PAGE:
Richard Jordan: What’s the difference between an understudy and an alternate?
Last week, this newspaper published The Stage 100, its annual list of industry movers and shakers. Naturally, the eye is drawn to the number one spot, but equally significant in 2017 was the number 100, held by two actors: Ria Jones and Natasha J Barnes.
In these productions, both actors were credited as “understudy”, but I believe this term can in some instances misrepresent an actor’s work where “cover” or “alternate” would be a more appropriate credit.
Barnes was hired as an actor to play a role in the ensemble of Funny Girl but she also had the responsibility to understudy Sheridan Smith. Her big break came when Smith was forced to take a leave of absence over several weeks. Both Smith’s departure and Barnes’ performance in the musical became news, though the latter was simply doing her job in the same superb way that so many other ensemble actors and swings who also have understudy responsibilities within a company undertake nightly without the recognition they deserve.
Jones, on the other hand, was not hired as an ensemble member understudying the lead. She was specifically engaged just to cover the lead role and this is where such credit becomes important. Jones created her own interpretation of the role, rather than simply copying Glenn Close. She is also already a well-established musical theatre name in her own right with an enviable list of leading musical theatre credits. For those in the industry familiar with her work, Jones’ success in the role of Norma Desmond should come as no surprise.
It was the same with the last West End revival of Sunset Boulevard in 2008 at the Harold Pinter Theatre. Presented as a more intimate reworking of the musical, it credited Jessica Martin as understudy for Norma Desmond. Like Jones, Martin is an established actress with her own list of West End leading actor credits. She too was hired from the outset solely to cover the lead role and also gave her own brilliant and skilled performance in the part when called to go on.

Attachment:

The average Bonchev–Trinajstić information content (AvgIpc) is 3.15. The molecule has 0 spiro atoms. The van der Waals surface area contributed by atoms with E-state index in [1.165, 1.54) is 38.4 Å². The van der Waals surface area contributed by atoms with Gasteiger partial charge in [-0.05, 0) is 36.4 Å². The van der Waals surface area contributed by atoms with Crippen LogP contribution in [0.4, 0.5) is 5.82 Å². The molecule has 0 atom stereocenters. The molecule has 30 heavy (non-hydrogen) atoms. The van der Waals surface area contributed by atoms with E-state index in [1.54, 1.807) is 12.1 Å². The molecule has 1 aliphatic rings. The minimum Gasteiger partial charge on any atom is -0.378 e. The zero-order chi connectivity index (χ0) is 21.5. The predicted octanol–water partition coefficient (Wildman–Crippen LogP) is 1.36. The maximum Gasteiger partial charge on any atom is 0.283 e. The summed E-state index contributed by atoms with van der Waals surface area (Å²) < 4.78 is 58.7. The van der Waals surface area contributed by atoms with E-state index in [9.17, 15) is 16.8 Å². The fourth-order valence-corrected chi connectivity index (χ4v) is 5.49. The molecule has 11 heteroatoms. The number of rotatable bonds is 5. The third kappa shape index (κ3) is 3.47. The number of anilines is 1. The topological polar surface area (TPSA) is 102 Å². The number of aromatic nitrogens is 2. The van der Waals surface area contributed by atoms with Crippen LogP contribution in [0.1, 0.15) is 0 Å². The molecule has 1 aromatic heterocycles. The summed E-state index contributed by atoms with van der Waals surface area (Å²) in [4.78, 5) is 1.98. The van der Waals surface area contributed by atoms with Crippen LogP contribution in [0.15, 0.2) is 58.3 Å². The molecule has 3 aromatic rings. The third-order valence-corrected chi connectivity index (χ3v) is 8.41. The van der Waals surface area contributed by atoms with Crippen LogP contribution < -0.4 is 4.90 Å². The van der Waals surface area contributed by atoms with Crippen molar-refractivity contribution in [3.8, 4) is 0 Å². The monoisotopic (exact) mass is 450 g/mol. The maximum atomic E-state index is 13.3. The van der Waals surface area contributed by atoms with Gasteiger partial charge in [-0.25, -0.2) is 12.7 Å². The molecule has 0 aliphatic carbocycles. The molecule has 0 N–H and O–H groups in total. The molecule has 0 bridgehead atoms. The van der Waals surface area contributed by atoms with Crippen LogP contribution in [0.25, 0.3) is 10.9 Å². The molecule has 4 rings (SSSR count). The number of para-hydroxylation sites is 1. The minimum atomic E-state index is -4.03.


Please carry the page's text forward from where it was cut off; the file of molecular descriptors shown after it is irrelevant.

The representation in programme credits on these productions for Jones and Martin should have been as “cover” or “alternate”, not as “understudy”. This is an important distinction, both in the recognition and understanding that it affords to both audience and industry.
Last week I made a trip back to see Dreamgirls at the Savoy Theatre. The big difference between myself and many other audience members attending was that I had returned specifically to see the brilliant Broadway actress Marisha Wallace playing Effie White. Wallace has been flown over to cover the role while Amber Riley recovers from pneumonia. Being in this audience was an electric experience: I watched many of them take their seats disappointed that Riley would not be performing, only to be completely won over by Wallace’s own mesmerising performance in the title role.
From the start of the West End run, Dreamgirls has made a clear distinction of naming its covers as “alternates for the role of Effie White” while also listing a named understudy. The disappointment is that like so many alternates or covers, White may well not get her performance reviewed, which it richly deserves to be.
On the plus side, social media affords recognition for covers and understudies. Of all last year’s covers, alternates and understudies, Barnes may benefit most from her big break. The media love stories about unknown actors who step up, save the show and become stars. Barnes now appears in the title role of Cinderella at the London Palladium, which completed a remarkable career-changing year for her. The audiences who saw her in Funny Girl had a unique opportunity to witness the tipping fulcrum of her success – an ‘I was there’ moment.
But it is important to note the distinction between her role as an understudy, and those of Jones and Wallace as alternates. They’re not interchangeable.